Nourishing traditions

2013 has been the year of getting back to my roots. By this I mean reconnecting with family, deepening my community in Sydney and establishing a routine of work and life that involves some new hobbies and grounding rituals. I will tell the story of my edible gardening adventures in another post – now I want to focus on a wonderful book that it took me far too long to read and a simple, delicious food that has become a nourishing staple.

Nourishing traditions by Sally Fallon will be familiar to anyone who is interested in the Weston A Price Foundation and their approach to food. Their website has lots of information about the health benefits of traditional diets as well as guidelines for avoiding diet-related chronic disease.

They advocate the proper preparation of grains and legumes to increase digestibility, the consumption of healthy fats (with an interesting slant on what these are considered to be) and the preparation of fermented dairy and vegetable foods to add natural probiotics and digestion boosting enzymes to your daily meals.

One of the simplest fermented recipes to try is Sauerkraut or pickled cabbage. I have always felt an affinity with this juicy, tangy side dish thanks to my Polish roots and it was so exciting to have a go at making my own.

The king of Sauerkraut – beautiful organic cabbage

The recipe is pretty simple:

1 medium cabbage, cored and shredded

1 tablespoon sea salt

4 tablespoons whey (optional – extra salt can be used instead)

1 teaspoon caraway seeds (optional – but delicious)

Whey from strained yoghurt aids the lacto-fermentation process

The fermentation process is known as lacto-fermentation and involves the breakdown of carbohydrates by bacteria making them more digestible. Whey aids this process by providing probiotic bacteria to help encourage a healthy balance in your Sauerkraut and also adds a tangy flavour to the finished batch.

I got my whey by straining some plain organic yoghurt through a clean tea towel over a colander over night in the fridge. The whey can be kept in the fridge for up a few weeks for use in other fermented recipes and the solids are called yoghurt cheese and can be used in the same way as cream cheese (and is absolutely delicious!)

Pounding the ingredients releases juices and encourages fermentation

The method is simple and quite therapeutic!

Mix all your ingredients in a big sturdy bowl and grab something solid with which to pound. I use an ice cream scoop, I have seen others suggest a potato masher. The idea is to pound the cabbage until it has reduced in volume and release lots of juices. This might take 15-30 mins with breaks, depending on your tool and strength. Then pack it all into a clean jar, pressing down firmly and pouring in all the juices. You need a one inch gap at the top of your jar to allow for expansion (heed this warning – it will expand). Make sure that the cabbage is pretty well covered by its liquids to avoid mould forming.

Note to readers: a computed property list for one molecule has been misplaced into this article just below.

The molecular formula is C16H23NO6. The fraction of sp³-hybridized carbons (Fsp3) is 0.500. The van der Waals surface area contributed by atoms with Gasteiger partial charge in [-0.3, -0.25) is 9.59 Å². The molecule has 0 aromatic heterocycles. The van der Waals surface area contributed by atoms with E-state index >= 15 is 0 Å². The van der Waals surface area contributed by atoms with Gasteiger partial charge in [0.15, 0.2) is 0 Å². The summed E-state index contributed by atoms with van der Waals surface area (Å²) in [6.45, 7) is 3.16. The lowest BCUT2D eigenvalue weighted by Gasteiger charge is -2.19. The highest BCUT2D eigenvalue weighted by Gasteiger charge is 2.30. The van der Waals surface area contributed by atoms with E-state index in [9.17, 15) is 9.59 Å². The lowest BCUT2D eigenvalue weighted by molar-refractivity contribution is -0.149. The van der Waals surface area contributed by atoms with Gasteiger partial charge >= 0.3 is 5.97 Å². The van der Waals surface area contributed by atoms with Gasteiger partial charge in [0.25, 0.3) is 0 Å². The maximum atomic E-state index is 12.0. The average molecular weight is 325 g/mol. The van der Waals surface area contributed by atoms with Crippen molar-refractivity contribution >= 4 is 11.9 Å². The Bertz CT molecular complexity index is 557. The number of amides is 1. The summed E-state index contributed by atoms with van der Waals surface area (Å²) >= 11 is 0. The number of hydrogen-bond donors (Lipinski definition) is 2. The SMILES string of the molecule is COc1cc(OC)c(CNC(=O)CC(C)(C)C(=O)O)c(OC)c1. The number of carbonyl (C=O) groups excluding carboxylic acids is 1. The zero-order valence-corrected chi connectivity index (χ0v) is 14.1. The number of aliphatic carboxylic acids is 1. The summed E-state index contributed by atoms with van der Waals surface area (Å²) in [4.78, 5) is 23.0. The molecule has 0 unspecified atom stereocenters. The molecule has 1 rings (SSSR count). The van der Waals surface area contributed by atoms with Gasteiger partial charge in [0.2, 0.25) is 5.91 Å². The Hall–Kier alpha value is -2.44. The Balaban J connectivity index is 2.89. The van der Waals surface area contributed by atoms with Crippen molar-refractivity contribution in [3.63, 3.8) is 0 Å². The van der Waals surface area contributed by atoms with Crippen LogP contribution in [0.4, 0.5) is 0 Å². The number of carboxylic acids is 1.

My finished jar of Sauerkraut with not quite enough of a gap left at the top..

I left my jar in a room temperature cupboard for 3 days, checking daily to watch as bubbles formed and then liquid expanded. One day I opened the jar and released a build up of gas (apparently this is called ‘burping’). I tasted it after the third day and it was tangy but still crunchy (it seems the salt contributes to this, according to this great website).

At that point I put it in the fridge. And spent the next month enjoying colourful breakfasts and delicious salads. Sauerkraut can be eaten daily, can be added as a condiment to any meal and is a brilliant way to boost your digestion and nutrition. The flavour continued to develop over time and I enjoyed every mouthful!

A colourful breakfast - rye toast with yoghurt cheese and sauerkraut

For more information about the Weston A Price Foundation you can have a look here.

Any questions about this recipe or the benefits of fermented foods, feel free to email me at


London Permaculture festival

It has been nearly 7 months and we are preparing to head home to Australia.  I have been working through a list of last minute London must-dos, like lunch in Brixton and visiting the Chelsea Physic Garden.  Last weekend I took the opportunity to visit the London Permaculture festival, a day long event filled with friendly faces and informative sessions. We have been doing some reading about permaculture whilst we have been here, ironic I know considering the idea was born in our home land!   The festival was a nice first connection with the permaculture community and I came away really inspired!

The first talk I wandered into was by Matt Morton from Oxford, introducing his research into the concept of a city block as a potential farming space, where individual residents come together to share land and/or resources to provide food for the block community.  A great idea in theory, faced with lots of difficulties in practice and raising interesting ideas around the way we perceive our usable space, often growing ornamental gardens rather than food gardens.

The edible landscape idea was continued by Pam Warhurst from Todmorden, a small town in northern England, who has pioneered a concept called Incredible Edible Todmorden.  She and her ever growing team of volunteers have gradually filled their town with edible gardens, making use of public spaces that are otherwise bare or ornamental, and building a strong community around growing food and sharing knowledge.  They have encouraged schools, police and fire services, health workers, residents of housing estates and local business people to get involved in community gardens and make real food a priority.  There are now cities all around the world who have taken up the same goal and the town has become a popular tourist destination.